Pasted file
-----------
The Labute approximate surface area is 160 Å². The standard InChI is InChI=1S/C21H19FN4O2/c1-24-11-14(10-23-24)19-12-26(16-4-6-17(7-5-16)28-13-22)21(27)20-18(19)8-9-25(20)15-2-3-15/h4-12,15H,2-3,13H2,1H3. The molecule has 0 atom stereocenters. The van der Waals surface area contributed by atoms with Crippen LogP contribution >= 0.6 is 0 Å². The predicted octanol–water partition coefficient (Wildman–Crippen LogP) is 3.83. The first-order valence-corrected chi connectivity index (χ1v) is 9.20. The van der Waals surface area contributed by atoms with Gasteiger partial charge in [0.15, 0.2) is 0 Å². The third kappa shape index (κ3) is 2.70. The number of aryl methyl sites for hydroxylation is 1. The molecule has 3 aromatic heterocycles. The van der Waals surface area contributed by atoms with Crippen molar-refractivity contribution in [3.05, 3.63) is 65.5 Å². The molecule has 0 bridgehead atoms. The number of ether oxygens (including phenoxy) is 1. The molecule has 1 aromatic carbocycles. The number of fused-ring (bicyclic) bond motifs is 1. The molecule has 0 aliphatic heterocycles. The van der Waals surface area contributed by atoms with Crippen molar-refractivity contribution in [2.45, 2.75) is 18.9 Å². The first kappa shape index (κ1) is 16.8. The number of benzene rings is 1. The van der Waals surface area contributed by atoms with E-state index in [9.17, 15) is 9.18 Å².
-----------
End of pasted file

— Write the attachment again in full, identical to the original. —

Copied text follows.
The Labute approximate surface area is 160 Å². The standard InChI is InChI=1S/C21H19FN4O2/c1-24-11-14(10-23-24)19-12-26(16-4-6-17(7-5-16)28-13-22)21(27)20-18(19)8-9-25(20)15-2-3-15/h4-12,15H,2-3,13H2,1H3. The molecule has 0 atom stereocenters. The van der Waals surface area contributed by atoms with Crippen LogP contribution >= 0.6 is 0 Å². The predicted octanol–water partition coefficient (Wildman–Crippen LogP) is 3.83. The first-order valence-corrected chi connectivity index (χ1v) is 9.20. The van der Waals surface area contributed by atoms with Gasteiger partial charge in [0.15, 0.2) is 0 Å². The third kappa shape index (κ3) is 2.70. The number of aryl methyl sites for hydroxylation is 1. The molecule has 3 aromatic heterocycles. The van der Waals surface area contributed by atoms with Crippen molar-refractivity contribution in [3.05, 3.63) is 65.5 Å². The molecule has 0 bridgehead atoms. The number of ether oxygens (including phenoxy) is 1. The molecule has 1 aromatic carbocycles. The number of fused-ring (bicyclic) bond motifs is 1. The molecule has 0 aliphatic heterocycles. The van der Waals surface area contributed by atoms with Crippen molar-refractivity contribution in [2.45, 2.75) is 18.9 Å². The first kappa shape index (κ1) is 16.8. The number of benzene rings is 1. The van der Waals surface area contributed by atoms with E-state index in [9.17, 15) is 9.18 Å².